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Opinions of Wednesday, 26 June 2013

Columnist: Mohammed, Harun-rasheed

From The Youth

In about a month and three weeks’ time it shall be the second anniversary of the “BlackBerry Riots” that took the world by surprise. It all began in Tottenham on August 6 2011; two days after police had shot and killed 29 year old Mark Duggan in what the police called Operation Trident. What followed afterwards was a peaceful protest organised by friends and relatives of Duggan, to demand justice for the family beginning from Broadwater Farm (which itself had seen its version of protests and riots in 1985 arising from a similar incident) and ending in front of the Tottenham Police Station. The cause of the protests? The shooting of a civilian that according to the Police was a “suspect” in an on-going investigation and a Police PR activity that failed to address the concerns of the public in relation to the shooting.

The revolutionary wave of protests and riots that hit the Arab world in December 2010 occurred about 8 months earlier before the London riots and indeed there are many versions of the Arab spring taking place all around us currently. These protests were uniquely characterised by the demand of the citizens for democracy, a society that respects the fundamental human rights and a just society that is based on the rule of law. Accountability and transparency were also part of the demands of the protesters and in some places the focus was on social interventions, investment into education, health, scientific research and an overall improvement in the lifestyle of the citizenry.

We move back to Europe where we’ve seen French protests in Paris on what was termed as the “flexicurity” accord; meant to restore the competitiveness of the French industry. The protesters were fighting against the change of the labour laws of France and increase in austerity which was subsequently going to weaken the protection of workers. In the end, the events of March 5 2013 sought to express a rejection of austerity and flexibility, the requirement of new solutions for social rights, employment, higher wages and pensions. Still in Europe, the Gezi Park protests of Istanbul, Ankara and over 70 other cities across Turkey also tell another story of people protesting over environmental concerns in relation to the redevelopment of the Gezi Park. These two European protests are also characterised uniquely by the fact that they are not protests for democracy but protests over concerns be it environmental, employment, social rights, higher wages and pensions.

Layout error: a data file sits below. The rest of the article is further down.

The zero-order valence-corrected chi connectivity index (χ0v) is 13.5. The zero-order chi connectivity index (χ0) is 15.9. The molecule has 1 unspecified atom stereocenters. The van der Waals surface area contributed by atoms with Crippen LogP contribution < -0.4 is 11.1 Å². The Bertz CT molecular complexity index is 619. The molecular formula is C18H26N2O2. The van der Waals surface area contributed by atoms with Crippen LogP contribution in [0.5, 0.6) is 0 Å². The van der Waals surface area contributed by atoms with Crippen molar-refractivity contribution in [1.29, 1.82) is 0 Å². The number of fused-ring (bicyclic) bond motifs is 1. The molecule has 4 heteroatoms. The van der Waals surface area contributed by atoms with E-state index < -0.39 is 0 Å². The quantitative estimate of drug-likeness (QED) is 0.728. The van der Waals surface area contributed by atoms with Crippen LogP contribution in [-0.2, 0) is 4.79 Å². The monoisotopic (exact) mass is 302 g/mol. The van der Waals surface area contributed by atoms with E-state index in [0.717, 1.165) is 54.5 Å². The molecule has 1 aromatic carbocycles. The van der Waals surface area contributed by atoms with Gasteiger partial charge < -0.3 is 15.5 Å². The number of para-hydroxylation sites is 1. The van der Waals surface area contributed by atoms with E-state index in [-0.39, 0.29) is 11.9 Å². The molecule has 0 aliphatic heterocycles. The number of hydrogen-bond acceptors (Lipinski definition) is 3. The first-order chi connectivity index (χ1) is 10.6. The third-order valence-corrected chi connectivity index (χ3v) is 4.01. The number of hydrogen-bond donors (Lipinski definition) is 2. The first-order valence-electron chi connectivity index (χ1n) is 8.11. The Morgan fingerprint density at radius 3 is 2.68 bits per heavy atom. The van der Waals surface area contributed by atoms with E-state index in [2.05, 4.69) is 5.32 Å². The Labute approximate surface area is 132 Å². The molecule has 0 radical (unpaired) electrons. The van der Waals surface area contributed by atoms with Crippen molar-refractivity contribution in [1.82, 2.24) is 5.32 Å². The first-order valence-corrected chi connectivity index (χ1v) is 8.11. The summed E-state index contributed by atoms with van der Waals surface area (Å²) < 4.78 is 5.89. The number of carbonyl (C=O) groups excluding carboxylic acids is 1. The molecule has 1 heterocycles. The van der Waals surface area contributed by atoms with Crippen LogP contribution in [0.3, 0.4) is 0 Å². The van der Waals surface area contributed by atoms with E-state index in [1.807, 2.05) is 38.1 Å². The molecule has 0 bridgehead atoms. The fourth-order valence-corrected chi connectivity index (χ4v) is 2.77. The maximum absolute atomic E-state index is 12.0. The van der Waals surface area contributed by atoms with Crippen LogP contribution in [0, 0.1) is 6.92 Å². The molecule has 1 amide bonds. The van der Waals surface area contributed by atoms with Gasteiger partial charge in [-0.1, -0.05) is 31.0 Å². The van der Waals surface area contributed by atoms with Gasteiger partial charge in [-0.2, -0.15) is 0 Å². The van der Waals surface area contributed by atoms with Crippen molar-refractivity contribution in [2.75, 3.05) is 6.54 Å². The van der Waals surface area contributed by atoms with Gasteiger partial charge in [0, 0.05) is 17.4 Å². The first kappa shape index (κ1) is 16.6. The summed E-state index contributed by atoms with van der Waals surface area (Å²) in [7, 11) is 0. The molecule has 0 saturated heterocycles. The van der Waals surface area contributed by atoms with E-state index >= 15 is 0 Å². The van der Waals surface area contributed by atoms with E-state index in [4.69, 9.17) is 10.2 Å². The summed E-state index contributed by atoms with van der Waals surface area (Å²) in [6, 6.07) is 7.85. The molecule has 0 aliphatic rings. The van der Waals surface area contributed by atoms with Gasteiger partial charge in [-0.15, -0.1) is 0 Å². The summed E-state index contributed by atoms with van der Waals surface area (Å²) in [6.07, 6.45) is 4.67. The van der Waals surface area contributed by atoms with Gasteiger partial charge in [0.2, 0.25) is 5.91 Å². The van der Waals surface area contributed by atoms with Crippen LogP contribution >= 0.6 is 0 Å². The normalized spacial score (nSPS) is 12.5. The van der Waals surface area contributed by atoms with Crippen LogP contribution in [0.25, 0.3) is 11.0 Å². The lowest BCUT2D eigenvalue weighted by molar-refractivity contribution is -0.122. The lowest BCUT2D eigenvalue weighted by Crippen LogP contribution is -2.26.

Our journey of protests stops in the Americas with the Occupy World Street Protests in New York and the on-going protests taking shape across the major cities of Brazil. The focal point of the Occupy Wall Street Protests was income disparity in the US and economic inequality in general with the Brazilian protests initially focussed on increase in transport fares which later became a full blown anti-government protests.

One distinct feature of the protests in Turkey and Brazil is that the initial protests were mismanaged and hence the continuous anti-government protests. We’ve also seen that the voice of the people can never be suppressed. Undeniably these protests or “youthquakes”-for want of a better term are youth-led not associated/affiliated with any political group.

Agreeably, we are yet to see these kinds of both violent and non-violent protests in Africa but these protests should serve as warnings to our leaders for they have taken us for granted for quite a long time now. The proverb that says “when the beard of your Neighbour is on fire, flood yours with water” comes to mind at this point in time. Graduate unemployment, lack of first class 21st Century educational policies, political corruption, payment of judgement debts on non-existential contracts, exploitation of our natural resources at the expense of the local populace and the increasing polarisation of our society increasingly call for a peaceful youthquake. The signs are on the wall, the cracks visible and our needs urgent, our Governments need to be proactive and act to prevent such protests on our continent. The message is clear, don’t take the youth for granted!

Please Note: The events listed in this publication are not chronological.

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